Avon, 2004 (2003)
Hardcover, Paperback, e-Book
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Reviewed by J. A. Kaszuba Locke
uspense and intrigue abound in
by James Rollins. It's an adventure onto the polar ice, where civilians, military, and research teams head to a
experimental ice mountain.
Ice Station Grendel
was abandoned seventy years before. Camouflaged, it was not meant to be found. However ...
onverging events set the momentum of Rollins' novel. A fur trapper reports finding a deserted Eskimo village, its huts and their contents undisturbed. The ice phenomenon is inadvertently discovered by an American research submarine, the
, under the command of Captain Greg Perry. In Brooks Range, Alaska, Fish and Game Warden Matthew Pike sights a plane plummeting to earth. Upon investigation, he finds the pilot dead, and rescues passenger Craig Teague, a reporter with the Seattle Times on assignment to write an account of the (supposedly secret) Scientific Ice Expedition (SCICEX). Two people parachute with motorcycles from a plane, their objective to destroy all evidence of the crashed bush plane.
att and Craig are hunted by unknown adversaries. They make their way to the quarters of Matt's ex-wife, Jennifer Aratuk, Sheriff for the Nunamiut and Inupiat tribes, who lives with her father John. The foursome, along with wolf Bane, take to the air in the sheriff's Twin Otter, only to be chased by two Cessna. Their initial destination is diverted to Kaktovik, after an explosion as the plane attempts to land on Prudhoe Bay. After numerous attempts to kill them, reporter Craig muses, '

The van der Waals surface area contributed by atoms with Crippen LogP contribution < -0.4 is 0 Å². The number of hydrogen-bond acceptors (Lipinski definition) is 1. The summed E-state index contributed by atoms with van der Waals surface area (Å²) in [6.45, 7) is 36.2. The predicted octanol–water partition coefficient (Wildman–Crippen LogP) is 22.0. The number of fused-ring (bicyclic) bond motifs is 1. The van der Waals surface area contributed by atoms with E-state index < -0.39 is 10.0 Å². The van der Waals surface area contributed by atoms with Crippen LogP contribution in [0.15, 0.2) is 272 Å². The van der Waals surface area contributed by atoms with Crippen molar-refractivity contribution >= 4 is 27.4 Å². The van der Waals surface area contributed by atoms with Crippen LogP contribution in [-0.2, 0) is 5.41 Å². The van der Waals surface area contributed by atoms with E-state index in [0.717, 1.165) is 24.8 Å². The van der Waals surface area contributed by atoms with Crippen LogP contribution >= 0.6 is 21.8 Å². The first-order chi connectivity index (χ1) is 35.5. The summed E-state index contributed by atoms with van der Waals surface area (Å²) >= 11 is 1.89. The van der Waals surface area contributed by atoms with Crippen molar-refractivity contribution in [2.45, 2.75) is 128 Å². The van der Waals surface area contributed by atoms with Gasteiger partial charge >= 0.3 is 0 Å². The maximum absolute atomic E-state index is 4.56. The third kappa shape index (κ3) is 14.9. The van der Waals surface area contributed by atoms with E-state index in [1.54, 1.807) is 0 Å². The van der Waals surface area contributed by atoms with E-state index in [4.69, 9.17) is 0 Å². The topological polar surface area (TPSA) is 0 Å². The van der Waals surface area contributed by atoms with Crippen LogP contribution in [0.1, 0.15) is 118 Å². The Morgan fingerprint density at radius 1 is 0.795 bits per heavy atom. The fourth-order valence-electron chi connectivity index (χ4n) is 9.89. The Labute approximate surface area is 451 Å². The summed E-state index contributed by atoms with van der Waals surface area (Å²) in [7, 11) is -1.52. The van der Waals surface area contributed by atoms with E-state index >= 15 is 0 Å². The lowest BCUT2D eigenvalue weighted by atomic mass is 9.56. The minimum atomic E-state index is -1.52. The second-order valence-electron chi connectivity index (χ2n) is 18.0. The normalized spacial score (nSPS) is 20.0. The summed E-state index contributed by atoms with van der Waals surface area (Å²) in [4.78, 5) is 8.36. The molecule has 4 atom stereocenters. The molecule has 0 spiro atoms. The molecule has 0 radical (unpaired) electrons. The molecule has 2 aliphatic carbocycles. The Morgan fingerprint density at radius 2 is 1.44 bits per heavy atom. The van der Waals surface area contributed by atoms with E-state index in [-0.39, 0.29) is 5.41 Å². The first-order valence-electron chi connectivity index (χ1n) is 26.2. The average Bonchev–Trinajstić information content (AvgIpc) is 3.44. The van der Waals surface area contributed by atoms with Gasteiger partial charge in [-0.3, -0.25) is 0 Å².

Something's going to happen out there. Something no one wants the world to know about.
' Finding their way to the U.S. Omega Drift Station, they are safe until the Russians take over, as Captain Perry's crew on the Polar Sentinel sit steadfast, deep under the ice ... silently waiting.
dmiral Viktor Petkov, boards the Russian nuclear submarine Drakon, with orders to destroy
Ice Station Grendel
, and with consequences that could trigger the next ice age. Members of the U.S. research team experience a sense of movement and noise within and without the ice, but dismiss it as a '
trick of shadows
'. The biological and geological discoveries lead to horror, while U.S. Delta Forces arrive and attempt to retake the base from the Russians. Matt says, '
Someone has to take responsibility. A line has to be drawn. Science cannot ignore morality in its desire to leap forward. We all lose when that happens.
ames Rollins expertly employs technology and science, strong characterizations, vivid descriptions of Alaskan territory, as well as dramatic pursuits in the air, on the ground, and underwater in the frigid Arctic. His continuous, fast-paced maneuvers place the reader at the scene of spine-tingling skirmishes within the mammoth ice creation. Rollins delivers intense surprises, before a conclusion that is ingenious, and unforeseen. Don't miss
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